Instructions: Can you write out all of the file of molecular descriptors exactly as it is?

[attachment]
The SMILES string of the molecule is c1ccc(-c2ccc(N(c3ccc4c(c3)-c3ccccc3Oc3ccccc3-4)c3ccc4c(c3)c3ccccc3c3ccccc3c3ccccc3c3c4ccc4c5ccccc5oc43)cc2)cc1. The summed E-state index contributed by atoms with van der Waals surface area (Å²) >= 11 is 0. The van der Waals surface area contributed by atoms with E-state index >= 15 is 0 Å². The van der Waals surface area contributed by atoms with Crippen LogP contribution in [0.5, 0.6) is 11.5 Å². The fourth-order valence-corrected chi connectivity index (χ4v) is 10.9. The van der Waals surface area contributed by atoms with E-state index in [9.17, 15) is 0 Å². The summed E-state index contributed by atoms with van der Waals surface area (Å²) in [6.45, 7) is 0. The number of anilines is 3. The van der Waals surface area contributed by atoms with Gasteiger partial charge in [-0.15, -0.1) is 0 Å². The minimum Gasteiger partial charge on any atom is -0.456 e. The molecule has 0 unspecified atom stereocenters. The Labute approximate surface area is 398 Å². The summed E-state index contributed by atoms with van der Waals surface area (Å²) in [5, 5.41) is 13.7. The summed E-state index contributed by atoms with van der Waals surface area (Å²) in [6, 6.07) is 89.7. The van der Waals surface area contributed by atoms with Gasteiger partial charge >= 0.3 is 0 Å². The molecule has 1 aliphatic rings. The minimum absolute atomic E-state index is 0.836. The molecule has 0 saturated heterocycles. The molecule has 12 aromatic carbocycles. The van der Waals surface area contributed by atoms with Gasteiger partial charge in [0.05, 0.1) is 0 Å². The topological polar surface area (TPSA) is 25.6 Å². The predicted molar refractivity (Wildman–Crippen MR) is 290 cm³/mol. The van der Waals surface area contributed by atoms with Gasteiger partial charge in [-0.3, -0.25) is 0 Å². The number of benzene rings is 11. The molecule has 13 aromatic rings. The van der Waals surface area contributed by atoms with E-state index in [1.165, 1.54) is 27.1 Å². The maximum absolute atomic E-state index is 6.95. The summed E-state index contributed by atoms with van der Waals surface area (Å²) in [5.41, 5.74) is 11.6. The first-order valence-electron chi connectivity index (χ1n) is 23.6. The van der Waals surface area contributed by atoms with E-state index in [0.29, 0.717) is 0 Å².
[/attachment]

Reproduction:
The SMILES string of the molecule is c1ccc(-c2ccc(N(c3ccc4c(c3)-c3ccccc3Oc3ccccc3-4)c3ccc4c(c3)c3ccccc3c3ccccc3c3ccccc3c3c4ccc4c5ccccc5oc43)cc2)cc1. The summed E-state index contributed by atoms with van der Waals surface area (Å²) >= 11 is 0. The van der Waals surface area contributed by atoms with E-state index >= 15 is 0 Å². The van der Waals surface area contributed by atoms with Crippen LogP contribution in [0.5, 0.6) is 11.5 Å². The fourth-order valence-corrected chi connectivity index (χ4v) is 10.9. The van der Waals surface area contributed by atoms with E-state index in [9.17, 15) is 0 Å². The summed E-state index contributed by atoms with van der Waals surface area (Å²) in [6.45, 7) is 0. The number of anilines is 3. The van der Waals surface area contributed by atoms with Gasteiger partial charge in [-0.15, -0.1) is 0 Å². The minimum Gasteiger partial charge on any atom is -0.456 e. The molecule has 0 unspecified atom stereocenters. The Labute approximate surface area is 398 Å². The summed E-state index contributed by atoms with van der Waals surface area (Å²) in [5, 5.41) is 13.7. The summed E-state index contributed by atoms with van der Waals surface area (Å²) in [6, 6.07) is 89.7. The van der Waals surface area contributed by atoms with Gasteiger partial charge >= 0.3 is 0 Å². The molecule has 1 aliphatic rings. The minimum absolute atomic E-state index is 0.836. The molecule has 0 saturated heterocycles. The molecule has 12 aromatic carbocycles. The van der Waals surface area contributed by atoms with Gasteiger partial charge in [0.05, 0.1) is 0 Å². The topological polar surface area (TPSA) is 25.6 Å². The predicted molar refractivity (Wildman–Crippen MR) is 290 cm³/mol. The van der Waals surface area contributed by atoms with Gasteiger partial charge in [-0.3, -0.25) is 0 Å². The number of benzene rings is 11. The molecule has 13 aromatic rings. The van der Waals surface area contributed by atoms with E-state index in [1.165, 1.54) is 27.1 Å². The maximum absolute atomic E-state index is 6.95. The summed E-state index contributed by atoms with van der Waals surface area (Å²) in [5.41, 5.74) is 11.6. The first-order valence-electron chi connectivity index (χ1n) is 23.6. The van der Waals surface area contributed by atoms with E-state index in [0.29, 0.717) is 0 Å².